It’s no secret among young adults that the price of housing in cities such as San Francisco and New York is likely to ravage a fresh college grad’s paycheck.
And to venture capitalists, those rising prices could signal the rise of a completely different kind of housing: adult dorms.
According to the Wall Street Journal, the concept, known as “coliving,” is being brought to life by startups such as WeWork, an office sharing company, and Common. The setup involves multiple bedrooms clustered around a shared lounge and kitchen—and it sells itself on a sense a community.
The theory is that the high price of rent and stress of starting in a new city will drive young adults to coliving spaces, where rooms are fully furnished, amenities are included, and communal spaces full of fellow new grads.
Prices start from $1,500 a month at Common. WeWork, which is currently testing its coliving program and has not opened it to the public, previously estimated building 70 coliving locations with over 30,000 residents by 2018.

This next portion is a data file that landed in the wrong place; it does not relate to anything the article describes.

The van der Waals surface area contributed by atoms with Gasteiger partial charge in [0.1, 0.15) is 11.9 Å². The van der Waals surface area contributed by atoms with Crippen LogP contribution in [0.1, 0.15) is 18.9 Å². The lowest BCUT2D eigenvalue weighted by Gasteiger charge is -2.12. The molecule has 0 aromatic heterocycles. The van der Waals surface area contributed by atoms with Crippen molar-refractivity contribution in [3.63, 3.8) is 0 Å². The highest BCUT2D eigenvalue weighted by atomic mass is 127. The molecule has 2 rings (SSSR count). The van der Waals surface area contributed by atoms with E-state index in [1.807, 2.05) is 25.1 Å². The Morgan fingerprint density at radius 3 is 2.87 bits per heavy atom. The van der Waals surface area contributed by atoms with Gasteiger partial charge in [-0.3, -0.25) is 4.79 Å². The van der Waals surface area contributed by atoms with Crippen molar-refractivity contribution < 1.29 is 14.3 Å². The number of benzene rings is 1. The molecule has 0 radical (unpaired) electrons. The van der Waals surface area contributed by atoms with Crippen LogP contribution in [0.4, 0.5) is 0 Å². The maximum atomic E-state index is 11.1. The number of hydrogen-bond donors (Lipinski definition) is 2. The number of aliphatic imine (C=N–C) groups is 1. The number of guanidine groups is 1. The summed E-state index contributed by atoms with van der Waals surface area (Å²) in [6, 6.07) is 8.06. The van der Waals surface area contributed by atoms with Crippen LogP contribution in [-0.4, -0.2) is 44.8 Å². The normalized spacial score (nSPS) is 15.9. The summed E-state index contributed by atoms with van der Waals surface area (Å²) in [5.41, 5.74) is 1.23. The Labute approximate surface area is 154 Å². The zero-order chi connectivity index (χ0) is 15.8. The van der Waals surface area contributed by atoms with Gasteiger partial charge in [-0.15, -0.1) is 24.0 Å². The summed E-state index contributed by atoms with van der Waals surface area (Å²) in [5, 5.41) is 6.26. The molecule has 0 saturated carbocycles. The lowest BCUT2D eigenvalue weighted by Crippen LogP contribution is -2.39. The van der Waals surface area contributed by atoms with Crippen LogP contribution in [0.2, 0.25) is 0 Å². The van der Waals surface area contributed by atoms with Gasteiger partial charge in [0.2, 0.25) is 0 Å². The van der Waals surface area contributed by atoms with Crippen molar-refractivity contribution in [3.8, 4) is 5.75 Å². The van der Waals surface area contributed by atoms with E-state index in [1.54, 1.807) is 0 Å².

For venture capitalists, the opportunity is doubly exciting since the housing practice would theoretically grow exponentially, showing start-up like profit, unlike investing in real estate which generally reaps in moderate returns.
“You have this incredibly large category, which there’s not that much venture activity in, that needs to be reimagined,” said Jason Stoffer, a partner at Maveron, which is backing New York-based coliving startup Common to the Wall Street Journal.
Coliving companies target urban areas with high rent prices such as San Francisco, where rent is the highest in the U.S., at a median of $3,346 per month according to Zillow’s January survey.
Though like other areas of the startup space, failure is a lingering possibility. Campus, which had 34 houses in New York and San Francisco, ceased operations in June after two years of business.